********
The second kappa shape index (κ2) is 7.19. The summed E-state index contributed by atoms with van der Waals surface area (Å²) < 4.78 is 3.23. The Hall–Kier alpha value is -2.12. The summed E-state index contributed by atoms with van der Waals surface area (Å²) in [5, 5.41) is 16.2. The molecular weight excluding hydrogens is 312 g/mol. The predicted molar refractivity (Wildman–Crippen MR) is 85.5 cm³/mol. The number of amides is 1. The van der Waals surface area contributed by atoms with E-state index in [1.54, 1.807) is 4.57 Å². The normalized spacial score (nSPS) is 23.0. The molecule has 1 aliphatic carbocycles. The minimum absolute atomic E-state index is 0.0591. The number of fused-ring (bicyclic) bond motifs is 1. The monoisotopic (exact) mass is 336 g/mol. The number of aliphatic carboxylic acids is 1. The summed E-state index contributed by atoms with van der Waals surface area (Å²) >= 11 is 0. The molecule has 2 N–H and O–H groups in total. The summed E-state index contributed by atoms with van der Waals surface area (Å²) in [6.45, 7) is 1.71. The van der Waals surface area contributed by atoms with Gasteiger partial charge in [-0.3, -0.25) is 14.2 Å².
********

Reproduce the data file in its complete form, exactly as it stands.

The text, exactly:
The second kappa shape index (κ2) is 7.19. The summed E-state index contributed by atoms with van der Waals surface area (Å²) < 4.78 is 3.23. The Hall–Kier alpha value is -2.12. The summed E-state index contributed by atoms with van der Waals surface area (Å²) in [5, 5.41) is 16.2. The molecular weight excluding hydrogens is 312 g/mol. The predicted molar refractivity (Wildman–Crippen MR) is 85.5 cm³/mol. The number of amides is 1. The van der Waals surface area contributed by atoms with E-state index in [1.54, 1.807) is 4.57 Å². The normalized spacial score (nSPS) is 23.0. The molecule has 1 aliphatic carbocycles. The minimum absolute atomic E-state index is 0.0591. The number of fused-ring (bicyclic) bond motifs is 1. The monoisotopic (exact) mass is 336 g/mol. The number of aliphatic carboxylic acids is 1. The summed E-state index contributed by atoms with van der Waals surface area (Å²) >= 11 is 0. The molecule has 2 N–H and O–H groups in total. The summed E-state index contributed by atoms with van der Waals surface area (Å²) in [6.45, 7) is 1.71. The van der Waals surface area contributed by atoms with Gasteiger partial charge in [-0.3, -0.25) is 14.2 Å².